Output protection circuitry is definitely a must! However a pure power on delay is too little. I was thinking of incorporating a protection circuit as outlined by AMB in his Epsilon12 muting delay & DC offset protection circuit. However, I will offer up a separate power supply for this with rather weak filter caps to ensure that the relays will drop off immediately after power off. Pulling current from the amps heavily buffered HT-rails is not a good idea in my opinion and fixing this issue by introducing a breaker contact parallel to the AC input power switch is not practical. Here in Germany we are required to break 230V power with both power leads (phase + neutral) and normal switches rated for mains voltage never come with more than two poles.

Another option that I might include in the additional pcb for DC-protection is the addition of a DC blocking capacitor in the audio input path. Yes, I know there are many opinions on this topic out there. But after reading up on the topic in my favorite books "Small Signal Audio Design" and "Audio Power Amplifier Design" by Douglas Self, one sentence by Doug stayed in my memory: 

"In some respects, any DC-coupled power amplifier is an accident waiting to happen."

He has also done respectable research on the effects of all kinds of electronic components and comes to the conclusion that coupling or DC blocking capacitors have no effect on linearity as long as they are installed in the low voltage or input side of an amplifier.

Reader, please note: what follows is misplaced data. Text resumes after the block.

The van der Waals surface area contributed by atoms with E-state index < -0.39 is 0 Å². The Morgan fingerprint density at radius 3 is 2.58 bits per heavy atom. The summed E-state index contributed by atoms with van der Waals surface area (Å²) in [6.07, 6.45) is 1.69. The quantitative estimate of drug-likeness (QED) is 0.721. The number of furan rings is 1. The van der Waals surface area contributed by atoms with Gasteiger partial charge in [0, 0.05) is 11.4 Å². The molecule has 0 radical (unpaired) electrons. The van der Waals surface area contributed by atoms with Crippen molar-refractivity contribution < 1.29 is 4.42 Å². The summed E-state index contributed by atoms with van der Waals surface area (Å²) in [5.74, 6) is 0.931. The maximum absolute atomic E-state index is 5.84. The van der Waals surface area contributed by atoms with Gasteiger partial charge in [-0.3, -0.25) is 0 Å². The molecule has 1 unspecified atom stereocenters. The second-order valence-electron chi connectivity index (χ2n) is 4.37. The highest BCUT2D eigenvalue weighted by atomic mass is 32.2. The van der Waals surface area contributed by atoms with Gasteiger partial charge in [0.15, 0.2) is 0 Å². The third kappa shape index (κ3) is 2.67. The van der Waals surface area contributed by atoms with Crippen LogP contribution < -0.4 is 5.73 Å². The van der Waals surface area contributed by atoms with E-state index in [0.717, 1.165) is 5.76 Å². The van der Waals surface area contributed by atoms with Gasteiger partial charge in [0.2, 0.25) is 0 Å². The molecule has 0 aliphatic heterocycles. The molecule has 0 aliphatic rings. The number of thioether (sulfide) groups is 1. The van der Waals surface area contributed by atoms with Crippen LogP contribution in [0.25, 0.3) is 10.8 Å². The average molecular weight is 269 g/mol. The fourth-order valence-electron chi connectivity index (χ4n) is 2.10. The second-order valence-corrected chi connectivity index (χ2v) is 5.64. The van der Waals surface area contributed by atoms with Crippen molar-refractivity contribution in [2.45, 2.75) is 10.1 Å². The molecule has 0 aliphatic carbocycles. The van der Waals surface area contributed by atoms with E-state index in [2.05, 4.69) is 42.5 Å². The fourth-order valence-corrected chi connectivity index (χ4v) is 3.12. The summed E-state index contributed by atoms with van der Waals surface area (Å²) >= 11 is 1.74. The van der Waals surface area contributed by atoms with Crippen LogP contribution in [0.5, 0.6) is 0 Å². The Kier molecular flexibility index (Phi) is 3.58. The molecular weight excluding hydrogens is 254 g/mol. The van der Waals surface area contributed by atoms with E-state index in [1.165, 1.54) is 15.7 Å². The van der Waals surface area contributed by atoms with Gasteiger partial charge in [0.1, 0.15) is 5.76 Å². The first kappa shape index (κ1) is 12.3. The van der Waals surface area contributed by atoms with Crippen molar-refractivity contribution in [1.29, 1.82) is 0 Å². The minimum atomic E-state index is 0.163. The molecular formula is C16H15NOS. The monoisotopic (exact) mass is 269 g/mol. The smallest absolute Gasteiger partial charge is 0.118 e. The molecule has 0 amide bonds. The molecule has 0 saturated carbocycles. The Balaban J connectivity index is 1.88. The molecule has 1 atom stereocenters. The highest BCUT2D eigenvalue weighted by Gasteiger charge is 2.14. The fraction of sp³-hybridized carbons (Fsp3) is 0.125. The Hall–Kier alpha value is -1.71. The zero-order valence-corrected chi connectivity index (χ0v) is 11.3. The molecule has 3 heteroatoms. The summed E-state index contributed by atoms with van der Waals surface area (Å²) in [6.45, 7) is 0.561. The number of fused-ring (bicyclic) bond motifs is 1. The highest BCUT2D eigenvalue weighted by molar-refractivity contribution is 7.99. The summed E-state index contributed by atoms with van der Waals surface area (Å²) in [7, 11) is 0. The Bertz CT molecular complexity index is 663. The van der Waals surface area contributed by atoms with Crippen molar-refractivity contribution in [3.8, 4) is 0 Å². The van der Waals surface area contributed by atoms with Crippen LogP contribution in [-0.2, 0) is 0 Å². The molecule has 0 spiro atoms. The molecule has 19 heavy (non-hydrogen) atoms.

Anyway, I want to give DC blocking a try and if I personally cannot hear a difference to the DC coupled version, then I will rather be on the safe side ... I like my headphones very much!

And as a final note, I will definitely give the mods by my name twin above a go and see if I can even hear a difference!!

Cheerio,

Alex.

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A bit of progress this evening: here is the first schematic of the headphone protection circuit.

As mentioned, based on the design of AMBs ε12 muting / protect circuit, https://www.amb.org/audio/epsilon12/

I removed his power supply and added an own simple +/- 12V version based on 7812 and 7912. It is deliberately weak on caps so that the supply will break down virtually immediately after power is removed via the mains input switch. Ah.. this circuit has its own tiny mains transformer!

 

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I continued to work on the protection circuit and came across the XEN SHPP Headphone Protection Circuit project:

http://xen-audio.com/documents/SHPP/XEN%20SHPP%20V1.pdf

Here, a potential flaw in the Epsilon 12 circuit is discussed that might result in the original design not to detect DC offset in certain situations.

The outcome is that each channel gets its own DC detector and combines the outputs via diodes to the delay and relay circuitry.

Also, in my opinion, the time delay cap C7 does not need to be an non-polarized electrolytic... am I missing something?

The last mod is to drive the relay solely from the +12V DC to GND. As I have done away with the virtual ground concept, the rail-to-rail concept of AMBs design is no longer needed.

If someone could please have a look at the schematic an comment if I have some bonehead mistake? 

Sorry about the bad resolution of the schematic - the forum only allows me to post images with a maximum size of 22.87 kB. Does anyone know, why that is?